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What is the best ski jacket???? - Page 12

post #331 of 357

This thread seems to be the place to deposit jackets review so I add my 0.02.  I was quietly after a new truly waterproof ski jacket this season.  I currently ski in a NeoShell FlyLow LabCoat, which is at 10,000 is fine for most days, but probably wont stand up to a nasty wet weather day in CA (when was the last time we had THAT?? but I digress).  So I knew that my choice was limited to the newer GoreTexPro shells and eVent shells.  I went through a few shells, so here are Cliffs notes impressions:


1. My usual go-to company for shells was Westcomb, but they seemed to abandon the skiing market and only sell a hybrid climbing/skiing shell in the forms of a Revenant jacket.  It is a splendid piece of gear, the construction is as usual better than Arctryx, with every seam being impeccable,  bit it is fairly trim fitting and does not have much pocket space to store gloves at lunch or an extra goggle pair.  The hybrid construction probably makes it less bombproof than a full eVent jacket. Still made in Canada, which is a plus, as all other jackets are made in China.  Westcomb- please re-issue or better yet update your freeride Vapor FX line.  It may have not sold well, but among those who owned it customer satisfaction was sky-high. 


2. Mountain Hardwear Compulsion jacket- this is their most high-end DryQElite (eVent) shell, and it is a nice piece of kit.  However, if you are used to Arcteryx, Patagonia, Westcomb, you will notice that the design and construction are not up to those standards, the jacket just seems to have some extra fabric here and there.   It will do fine, but you don't get a sense that you are buying high end gear, and it is more palces for the sweat and moisture to trap.  If you go MH, you may want to look at their Minalist jacket instead. 


3.  Patagonia Primo.  This is not their highest end shell (that honor belongs to the stratospherically-priced $699 PowSlayer), but they billed it as their burliest.  Burly it is, no nonsence thick fabric and a very generous almost baggy cut.  Patagonia always was almost intentionally un-fashionable, and this jacket will not win any awards in the slick fit department.  However, it is non-restrictive, roomy, and covers all the bases.  This is also one of the few jackets that has a sleeve pocket for the pass.  The industry has moved to RFID passes, sand most ski jacket manufacturers are still stuck in a wicket world.  Cudos to Patagonia for thinking about a pace to put your season pass or ticket and forget about it. The construction is unexpectedly impressive, fully on-par with Arcteryx and in some areas slicker (the powder skirt for example, is a work of art).  There are also all the required little things, such as the back collar stiffener to keep the collar sitting properly- something that drives me nuts in the Lab Coat.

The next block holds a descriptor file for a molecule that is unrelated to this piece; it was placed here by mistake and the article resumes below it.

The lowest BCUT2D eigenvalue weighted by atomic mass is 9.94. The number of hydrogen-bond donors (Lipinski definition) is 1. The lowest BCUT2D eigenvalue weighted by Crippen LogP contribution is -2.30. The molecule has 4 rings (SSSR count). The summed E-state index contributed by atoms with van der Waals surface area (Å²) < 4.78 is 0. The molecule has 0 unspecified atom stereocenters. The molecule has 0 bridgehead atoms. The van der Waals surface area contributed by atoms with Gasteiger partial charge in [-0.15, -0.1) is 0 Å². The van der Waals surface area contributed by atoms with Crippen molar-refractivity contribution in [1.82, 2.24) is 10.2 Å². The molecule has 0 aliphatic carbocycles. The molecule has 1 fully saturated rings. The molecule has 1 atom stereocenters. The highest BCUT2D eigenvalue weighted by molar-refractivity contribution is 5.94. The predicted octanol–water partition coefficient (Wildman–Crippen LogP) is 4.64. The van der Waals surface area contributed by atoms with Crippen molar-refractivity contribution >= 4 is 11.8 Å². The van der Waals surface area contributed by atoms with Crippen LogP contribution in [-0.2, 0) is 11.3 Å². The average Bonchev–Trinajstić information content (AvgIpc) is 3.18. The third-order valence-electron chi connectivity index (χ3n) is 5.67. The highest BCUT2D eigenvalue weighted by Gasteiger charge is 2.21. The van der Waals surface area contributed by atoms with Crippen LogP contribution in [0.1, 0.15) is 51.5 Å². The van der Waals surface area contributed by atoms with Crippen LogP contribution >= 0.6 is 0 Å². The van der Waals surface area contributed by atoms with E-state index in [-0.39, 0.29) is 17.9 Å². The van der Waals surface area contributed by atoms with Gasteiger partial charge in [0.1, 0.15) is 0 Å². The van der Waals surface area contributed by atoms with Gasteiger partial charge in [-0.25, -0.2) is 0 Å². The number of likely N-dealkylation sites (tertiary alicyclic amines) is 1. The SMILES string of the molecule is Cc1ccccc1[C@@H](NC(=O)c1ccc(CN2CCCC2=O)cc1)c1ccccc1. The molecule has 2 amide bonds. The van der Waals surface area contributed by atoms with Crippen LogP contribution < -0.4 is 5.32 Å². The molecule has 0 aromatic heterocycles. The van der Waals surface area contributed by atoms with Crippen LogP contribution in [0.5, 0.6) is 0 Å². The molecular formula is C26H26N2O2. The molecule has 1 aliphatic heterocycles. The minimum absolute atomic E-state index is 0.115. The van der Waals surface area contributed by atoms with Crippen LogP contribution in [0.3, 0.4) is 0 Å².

4. Black Diamond Front Point.  This is the new kid on the block,  and I always admired BD for their tendency to make well-thought out unfussy gear that just works.  This is the shell that I really wanted to like- the colors are great, the styling is cool, and the quality seems to be right there with the top guys.  They are also the only company that uses Vislon zippers for both central zipper and the chest pocket zippers.  Vislon are easier to open and they are more waterproof than the usual coated coil variety you find on most pockets.   A few things made that shell to go back.  First of all, this is a climbing shell, so no powder skirt, and no pass pocket.  Although the pockets are fairly generous, the openings are small, and there is not a single small zipped pocket to keep your pass in.  The "media" pocket could do it, but it is angled to allow you to take your phone in and out, not great for the pass.  The deal-breaker was the fit, their Large fits almost like a European Large, very trim to the point of being restrictive in the arms and shoulders, definitely leaves no room for any insulating layers.   I am also not very fond of the central zipper pull being a large metal bar, its durable and nice, but I don't want that thing to flap at speed in front of my face.  The hood also seemed too small to accommodate a freeride helmet. 


5. Arcteryx Rush.  This is not surprisingly the closest competitor to Patagonia and Arcteryx's version of an all-around resort ski jacket (Caden is their ultimate shell).  It ticks all the checkmarks, powder skirt, pass pocket (yes!).  I didn't like the thin stiff crinkly fabric, I get that it works, and it makes the jacket very light, but I much prefer the thicker and seemingly less noisy fabric on the Patagonia.  I also don't like how Arcteryx's line has fragmented over the years with almost a dozen waterproof jackets making the choice more confusing than it should be.